Moldova is a landlocked country in Eastern Europe, bordered by Romania to the west and Ukraine to the north, east, and south (by way of the disputed territory of Transnistria). The capital city is Chișinău.
Most of the Moldovan territory was a part of the Principality of Moldavia from the 14th century until 1812, when it was ceded to the Russian Empire by the Ottoman Empire (to which Moldavia was a vassal state) and became known as Bessarabia. In 1856, southern Bessarabia was returned to Moldavia, which three years later united with Wallachia to form Romania, but Russian rule was restored over the whole of the region in 1878. During the 1917 Russian Revolution, Bessarabia became an autonomous and then independent Moldavian Democratic Republic, however in 1918 it was integrated into Romania following a vote of its assembly. The decision was disputed by Soviet Russia, which, in 1924, allowed the establishment, within the Ukrainian SSR, of a Moldavian autonomous republic (MASSR) on partial Moldovan-inhabited territories to the east of the Dniester. In 1940, as a consequence of the Molotov–Ribbentrop Pact, Romania was compelled to cede Bessarabia to the Soviet Union, leading to the creation of the Moldavian Soviet Socialist Republic (Moldavian SSR), which included the greater part of Bessarabia and the westernmost strip of the former MASSR.
On 27 August 1991, as part of the dissolution of the Soviet Union, the Moldavian SSR declared independence and took the name Moldova. The current Constitution of Moldova was adopted in 1994. The strip of the Moldovan territory on the east bank of the Dniester river has been under the de facto control of the breakaway government of Transnistria since 1990.
Due to a decrease in industrial and agricultural output following the dissolution of the Soviet Union, the service sector has grown to dominate Moldova’s economy and currently composes over 60% of the nation’s GDP. Its economy is the poorest in Europe in per capita terms. Moldova is also the least visited country in Europe by tourists with only 11,000 annually recorded visitors from abroad.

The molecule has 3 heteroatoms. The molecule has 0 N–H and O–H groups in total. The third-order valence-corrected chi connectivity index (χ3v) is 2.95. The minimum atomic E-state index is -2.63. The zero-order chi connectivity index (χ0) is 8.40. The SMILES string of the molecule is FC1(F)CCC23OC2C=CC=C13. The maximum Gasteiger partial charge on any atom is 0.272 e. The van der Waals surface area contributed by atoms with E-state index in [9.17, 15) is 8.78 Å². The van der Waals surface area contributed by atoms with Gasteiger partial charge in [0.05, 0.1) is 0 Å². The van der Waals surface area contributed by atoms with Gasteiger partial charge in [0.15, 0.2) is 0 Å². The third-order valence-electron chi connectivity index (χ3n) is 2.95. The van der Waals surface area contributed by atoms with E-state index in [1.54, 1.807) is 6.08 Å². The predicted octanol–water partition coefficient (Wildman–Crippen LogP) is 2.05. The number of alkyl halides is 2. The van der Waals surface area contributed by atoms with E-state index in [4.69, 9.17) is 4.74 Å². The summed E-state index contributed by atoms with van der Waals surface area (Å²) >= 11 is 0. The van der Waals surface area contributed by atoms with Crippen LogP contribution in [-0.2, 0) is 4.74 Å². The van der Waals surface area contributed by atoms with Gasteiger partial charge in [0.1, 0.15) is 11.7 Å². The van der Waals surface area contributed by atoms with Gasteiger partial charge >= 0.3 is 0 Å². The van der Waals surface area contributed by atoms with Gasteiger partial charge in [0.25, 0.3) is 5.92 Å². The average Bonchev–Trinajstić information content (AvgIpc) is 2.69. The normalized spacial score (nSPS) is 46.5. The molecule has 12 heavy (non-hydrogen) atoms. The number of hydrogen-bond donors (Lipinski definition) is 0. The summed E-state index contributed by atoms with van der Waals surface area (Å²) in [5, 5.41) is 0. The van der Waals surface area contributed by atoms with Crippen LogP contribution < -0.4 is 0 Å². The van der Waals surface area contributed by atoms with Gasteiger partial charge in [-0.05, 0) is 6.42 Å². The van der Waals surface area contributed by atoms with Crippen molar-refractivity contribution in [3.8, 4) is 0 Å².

Moldova is a parliamentary republic with a president as head of state and a prime minister as head of government. It is a member state of the United Nations, the Council of Europe, the Organization of the Black Sea Economic Cooperation (BSEC) and aspires to join the European Union.
Emigration from Moldova is a mass phenomenon, having a significant impact on the country’s demographics and economy.
Confronted with economic instability, collapsing incomes, and rapidly rising unemployment that accompanied the fall of the Soviet Union, people began emigrating from Moldova on a large scale in the first half of the 1990s. The Information and Security Service of the Republic of Moldova has estimated that 1,200,000 to two million Moldovan citizens (almost 45% of a population of some 3.6 million) are working abroad, most illegally. Only around 80,000 are estimated to be in their destination country legally. Russia (especially Moscow region), Italy, Ukraine, Romania, Portugal, Spain, Greece, Turkey, and Israel are the main destinations (in decreasing order of importance). Due to the clandestine nature of these migration flows, however, no official statistics exist. Some 500,000 Moldovans are thought to be working in Russia, mainly in construction. Another estimate puts the number of Moldovans in Italy at 500,000. Moldovan citizens are drawn toward countries that speak their language or a similar one, such as Moldovans to Romance-speaking countries, Russians and Ukrainians to Russia or Ukraine, or the Turkic-speaking Gagauz to Turkey.
Remittances from Moldovans abroad account for almost 24,9% of Moldova’s GDP, the fifth-highest percentage in the world.
Here’s the latest World Bank data for Moldova – with the year 2000 as a comparison.
Population 3.55 m 2015 3.64 m 2000
GDP $6.57 bn 2015 $1.29 bn 2000
GNI per capita $2240 2015 $370 2000
% below poverty line* 11.4% 2014 29.0% 2003
Life expectancy at birth 71.6 yrs 2015 66.9 yrs 2000
Primary school enrolment** 92.4% 2014 101% 2000
*The World Bank notes that the methodology can vary between countries and over time within a given country. (While most of the World Bank data generally follows understandable trends, this number often oscillates wildly suggesting that different methodologies are frequently used over time within a given country.)
**Percentage can exceed 100% due to the inclusion of over and under aged students
Finally, here’s the data from Greatest Sporting Nation on how Moldova performed in the global sporting arena in 2016:
Global Cup – 121st
Per Capita Cup – Unplaced
The Global Cup aggregates results from over 1000 events across 80 sports to produce the definitive ranking of international sporting success. The Per Capita Cup uses the same data to produce a per capita ranking.
***In the interests of fairness, I should note that David is one of the nicest people you could meet – and, yes, he did pre warn me about that question.
Thank you for the wonderful feedback about my favorite city. Thank you for coming to us, I was glad to go with you.) We miss! Nikita!